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    • "The World Health Organization (WHO) recommends rehydration as the mainstay of therapy for Cholera, antimicrobial therapy is advocated only in the management of severe cases-mostly interpreted as cases with “severe dehydration”; to reduce the severity of illness, shorten the duration of diarrhea and to reduce the duration of fecal excretion [7]. While the recommendations of International Centre for Diarrhoeal Disease Research, Bangladesh (ICDDR, B) do not restrict use of antibiotics to only “severe” cases and children with “some dehydration” who continue to pass large volumes of stool, are also candidates for antibiotic therapy [8,9]. "
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    ABSTRACT: Diarrhea is a major contributor to the burden of morbidity and mortality in children; it accounts for a median of 11% of all deaths among children aged less than 5 years, amounting to approximately 0.8 million deaths per year. Currently there is a dearth of literature exploring the effectiveness of antibiotics for diarrhea due to Cholera, Shigella and cryptosporidiosis in children. We reviewed the literature reporting the effect of antibiotics for the treatment of diarrhea due to Cholera, Shigella and Cryptosporidium in children under five years. We used a standardized abstraction and grading format and performed meta-analyses to determine the effect of the treatment with various antibiotics on mortality and rates of clinical and bacteriological/parasitological failure. The CHERG Standard Rules were applied to determine the final effect of treatment with antibiotics on diarrhea morbidity and mortality. For Cholera; the evidence was weak to recommend any effect on mortality. For Shigella; there was no data on mortality; either all-cause or cause specific, hence we used clinical failure rates as a proxy for Shigella deaths and propose that treatment of Shigella dysentery with antibiotics can result in a 82% reduction in diarrhea mortality due to Shigella. For cryptosporidiosis; there was data on all-cause mortality but the evidence was weak hence we used clinical failure rates as a proxy for mortality to estimate that antimicrobial treatment of diarrhea due to cryptosporidiosis can result in a 54% reduction in mortality. There is evidence to recommend antibiotic use for reduction of morbidity and mortality due to Cholera, Shigella and Cryptosporidium. We recommend that more clinical trials should be conducted to evaluate the efficacy and safety of first- and second- line drugs currently in use for treatment for diarrhea and dysentery in both developing and developed countries.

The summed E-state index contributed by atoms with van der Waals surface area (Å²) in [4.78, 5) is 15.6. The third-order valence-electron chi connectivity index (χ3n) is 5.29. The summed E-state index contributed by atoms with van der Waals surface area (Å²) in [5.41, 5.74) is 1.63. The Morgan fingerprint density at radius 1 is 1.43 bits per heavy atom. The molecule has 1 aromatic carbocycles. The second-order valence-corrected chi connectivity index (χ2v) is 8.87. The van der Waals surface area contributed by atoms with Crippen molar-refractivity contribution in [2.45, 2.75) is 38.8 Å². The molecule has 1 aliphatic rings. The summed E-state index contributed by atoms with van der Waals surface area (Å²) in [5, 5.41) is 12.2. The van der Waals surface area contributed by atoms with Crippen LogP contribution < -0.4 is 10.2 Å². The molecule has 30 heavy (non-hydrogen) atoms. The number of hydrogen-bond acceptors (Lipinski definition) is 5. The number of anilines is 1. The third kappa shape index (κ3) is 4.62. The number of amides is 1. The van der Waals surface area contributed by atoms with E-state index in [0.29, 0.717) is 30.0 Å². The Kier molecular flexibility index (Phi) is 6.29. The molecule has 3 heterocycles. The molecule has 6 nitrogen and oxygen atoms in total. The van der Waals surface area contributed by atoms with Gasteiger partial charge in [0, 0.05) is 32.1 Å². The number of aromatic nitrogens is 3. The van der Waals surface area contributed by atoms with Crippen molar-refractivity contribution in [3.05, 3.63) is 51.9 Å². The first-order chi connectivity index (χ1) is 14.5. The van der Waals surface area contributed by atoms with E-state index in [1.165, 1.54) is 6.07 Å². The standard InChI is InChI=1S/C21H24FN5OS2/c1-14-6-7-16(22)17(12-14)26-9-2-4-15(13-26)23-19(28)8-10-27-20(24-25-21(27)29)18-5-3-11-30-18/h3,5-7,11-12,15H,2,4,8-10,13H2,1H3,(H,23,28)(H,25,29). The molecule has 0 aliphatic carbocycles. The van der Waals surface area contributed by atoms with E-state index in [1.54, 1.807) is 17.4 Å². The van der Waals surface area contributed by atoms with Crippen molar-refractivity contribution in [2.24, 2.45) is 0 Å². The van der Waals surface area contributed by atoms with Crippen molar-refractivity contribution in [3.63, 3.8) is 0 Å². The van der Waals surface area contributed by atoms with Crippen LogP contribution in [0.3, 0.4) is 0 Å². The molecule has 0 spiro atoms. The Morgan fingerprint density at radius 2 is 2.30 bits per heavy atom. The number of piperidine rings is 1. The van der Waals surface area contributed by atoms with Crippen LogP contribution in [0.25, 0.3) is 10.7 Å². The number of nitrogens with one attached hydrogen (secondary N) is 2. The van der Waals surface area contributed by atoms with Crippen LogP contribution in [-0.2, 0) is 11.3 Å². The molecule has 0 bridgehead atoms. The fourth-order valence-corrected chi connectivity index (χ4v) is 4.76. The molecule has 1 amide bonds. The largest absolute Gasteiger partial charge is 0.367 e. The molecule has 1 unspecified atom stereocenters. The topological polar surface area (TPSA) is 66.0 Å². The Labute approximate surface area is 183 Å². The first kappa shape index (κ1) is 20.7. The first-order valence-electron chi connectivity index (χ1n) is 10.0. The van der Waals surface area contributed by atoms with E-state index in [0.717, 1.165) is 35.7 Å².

BMC Public Health 09/2013; 13 Suppl 3(Suppl 3):S10. DOI:10.1186/1471-2458-13-S3-S10 · 2.26 Impact Factor
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    • "Cholera infections can be effectively treated with oral rehydration and, in cases of severe illness, with antibiotics. Antibiotic treatment lessens the duration of illness and reduces the excretion of highly infective Vibrios (Nelson et al., 2011). The downside however, is the emergence of multiple-antibiotic resistant O1 and O139 strains (Das & Kaur, 2008; Roychowdhury et al., 2008; Okeke et al., 2007; Mwansa et al., 2007; Faruque et al., 2007). "
    Cholera, 03/2012; , ISBN: 978-953-51-0415-5